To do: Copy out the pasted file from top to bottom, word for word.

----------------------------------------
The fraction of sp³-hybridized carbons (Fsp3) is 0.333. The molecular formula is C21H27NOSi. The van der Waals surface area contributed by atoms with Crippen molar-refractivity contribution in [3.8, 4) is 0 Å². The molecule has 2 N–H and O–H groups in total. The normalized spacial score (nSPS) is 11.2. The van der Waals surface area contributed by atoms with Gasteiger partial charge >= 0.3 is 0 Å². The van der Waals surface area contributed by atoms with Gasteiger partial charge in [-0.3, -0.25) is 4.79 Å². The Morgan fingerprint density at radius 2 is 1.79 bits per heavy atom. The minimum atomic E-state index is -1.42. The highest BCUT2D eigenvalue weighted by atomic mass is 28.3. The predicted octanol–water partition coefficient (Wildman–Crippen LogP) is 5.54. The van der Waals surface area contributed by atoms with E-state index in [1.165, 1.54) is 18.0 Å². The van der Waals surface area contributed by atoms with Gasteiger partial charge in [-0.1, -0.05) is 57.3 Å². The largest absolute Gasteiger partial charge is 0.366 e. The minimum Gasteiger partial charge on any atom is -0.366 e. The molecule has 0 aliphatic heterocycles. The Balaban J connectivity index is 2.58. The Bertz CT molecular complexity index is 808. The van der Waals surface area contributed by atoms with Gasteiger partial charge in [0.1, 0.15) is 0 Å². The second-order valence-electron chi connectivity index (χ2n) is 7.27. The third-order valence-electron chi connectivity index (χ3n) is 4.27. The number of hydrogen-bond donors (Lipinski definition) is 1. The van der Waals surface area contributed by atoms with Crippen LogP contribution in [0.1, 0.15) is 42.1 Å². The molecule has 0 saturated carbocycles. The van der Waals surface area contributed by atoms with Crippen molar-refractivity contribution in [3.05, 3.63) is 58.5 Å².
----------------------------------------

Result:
The fraction of sp³-hybridized carbons (Fsp3) is 0.333. The molecular formula is C21H27NOSi. The van der Waals surface area contributed by atoms with Crippen molar-refractivity contribution in [3.8, 4) is 0 Å². The molecule has 2 N–H and O–H groups in total. The normalized spacial score (nSPS) is 11.2. The van der Waals surface area contributed by atoms with Gasteiger partial charge >= 0.3 is 0 Å². The van der Waals surface area contributed by atoms with Gasteiger partial charge in [-0.3, -0.25) is 4.79 Å². The Morgan fingerprint density at radius 2 is 1.79 bits per heavy atom. The minimum atomic E-state index is -1.42. The highest BCUT2D eigenvalue weighted by atomic mass is 28.3. The predicted octanol–water partition coefficient (Wildman–Crippen LogP) is 5.54. The van der Waals surface area contributed by atoms with E-state index in [1.165, 1.54) is 18.0 Å². The van der Waals surface area contributed by atoms with Gasteiger partial charge in [-0.1, -0.05) is 57.3 Å². The largest absolute Gasteiger partial charge is 0.366 e. The minimum Gasteiger partial charge on any atom is -0.366 e. The molecule has 0 aliphatic heterocycles. The Balaban J connectivity index is 2.58. The Bertz CT molecular complexity index is 808. The van der Waals surface area contributed by atoms with Gasteiger partial charge in [0.1, 0.15) is 0 Å². The second-order valence-electron chi connectivity index (χ2n) is 7.27. The third-order valence-electron chi connectivity index (χ3n) is 4.27. The number of hydrogen-bond donors (Lipinski definition) is 1. The van der Waals surface area contributed by atoms with Crippen LogP contribution in [0.1, 0.15) is 42.1 Å². The molecule has 0 saturated carbocycles. The van der Waals surface area contributed by atoms with Crippen molar-refractivity contribution in [3.05, 3.63) is 58.5 Å².